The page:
Jeff Merkley's Plan to Fix the U.S. Senate Gains Momentum

Jon Isaacs

The new Senate will face one of its most momentous decisions in its opening hours on Wednesday: a vote on whether to change its rules to prohibit the widespread abuse of the filibuster. Americans are fed up with Washington gridlock. The Senate should seize the opportunity.

You probably haven't noticed, but Senator Jeff Merkley's plan to fix the U.S. Senate has been growing. The latest endorsement for the Merkley plan to change the filibuster came yesterday from the New York Times Editorial Board. And if you missed it, The Washington Post's Ezra Klein ran a fantastic interview with Merkley about his plan before Christmas. Here at home the Merkley plan to fix the Senate had already been endorsed by the Eugene Register Guard and The Daily Astorian, and the Oregonian ran this great article about his leadership on filibuster reform in November.

The reason I said "you probably didn't notice" is that filibuster and rules reform are not exactly the sexiest issues. Working to "make the process work" isn't going to earn huge approval ratings in the latest polling. However, it is possibly the most important plan being proposed by any Senator or Representative with any chance of truly restoring some semblance of functionality to the United States Senate. I think the Daily Astorian says it best: "Oregon Sen. Jeff Merkley is a work horse."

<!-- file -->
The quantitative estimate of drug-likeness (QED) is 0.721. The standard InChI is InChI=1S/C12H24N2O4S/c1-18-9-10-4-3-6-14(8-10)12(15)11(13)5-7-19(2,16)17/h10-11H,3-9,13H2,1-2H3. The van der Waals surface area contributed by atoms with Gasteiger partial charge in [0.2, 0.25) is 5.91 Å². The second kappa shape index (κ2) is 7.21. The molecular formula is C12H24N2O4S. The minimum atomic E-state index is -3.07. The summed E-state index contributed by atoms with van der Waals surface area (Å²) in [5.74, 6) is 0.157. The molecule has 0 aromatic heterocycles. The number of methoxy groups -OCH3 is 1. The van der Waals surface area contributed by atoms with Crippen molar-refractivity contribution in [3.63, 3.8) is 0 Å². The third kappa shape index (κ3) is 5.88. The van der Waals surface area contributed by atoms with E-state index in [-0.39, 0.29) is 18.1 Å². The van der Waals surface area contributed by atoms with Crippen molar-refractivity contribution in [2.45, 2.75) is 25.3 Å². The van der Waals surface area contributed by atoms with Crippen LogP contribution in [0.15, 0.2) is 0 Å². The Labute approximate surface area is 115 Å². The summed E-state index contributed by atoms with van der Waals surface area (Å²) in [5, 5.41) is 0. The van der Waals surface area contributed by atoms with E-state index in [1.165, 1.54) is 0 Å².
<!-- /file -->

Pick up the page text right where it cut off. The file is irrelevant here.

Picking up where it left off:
Merkley's plan has the support of a majority of Senators, which is all that is needed to change the rules. This is why Senator Harkin said, “There could be some fireworks. There could be some fireworks on January fifth," as Kari noted in yesterday's post. And even if it doesn't turn into fireworks, as the New York Times editorial notes, "the fear of such a vote has led Republican leaders to negotiate privately with Democrats in search of a compromise, possibly on amendments. Any plan that does not require filibustering senators to hold the floor and make their case to the public would fall short. The Senate has been crippled long enough."

I'm not going to take the partisan bait on this one. Both parties have abused the filibuster the past decade, upping the ante repeatedly until we reached this point. I was as personally opposed to filibuster abuse when the Republicans were in the majority as I am now. We've reached a point where the simplest pieces of legislation can't get through the process and the power has shifted to the ideological extremes. Senators can hold the entire process hostage for special goodies for their State as a handful did with the health care bill last year. Once this behavior is rewarded (as it was with the health care bill) it just sets the stage for more of it, while pragmatism and problem solving fall by the wayside.

The Merkley plan finds the right balance between ending this modern dysfunction, while respecting the history and importance of the filibuster. Merkley's plan doesn't end the filibuster. It just says, if you want to filibuster, you have to actually make your case to the public.

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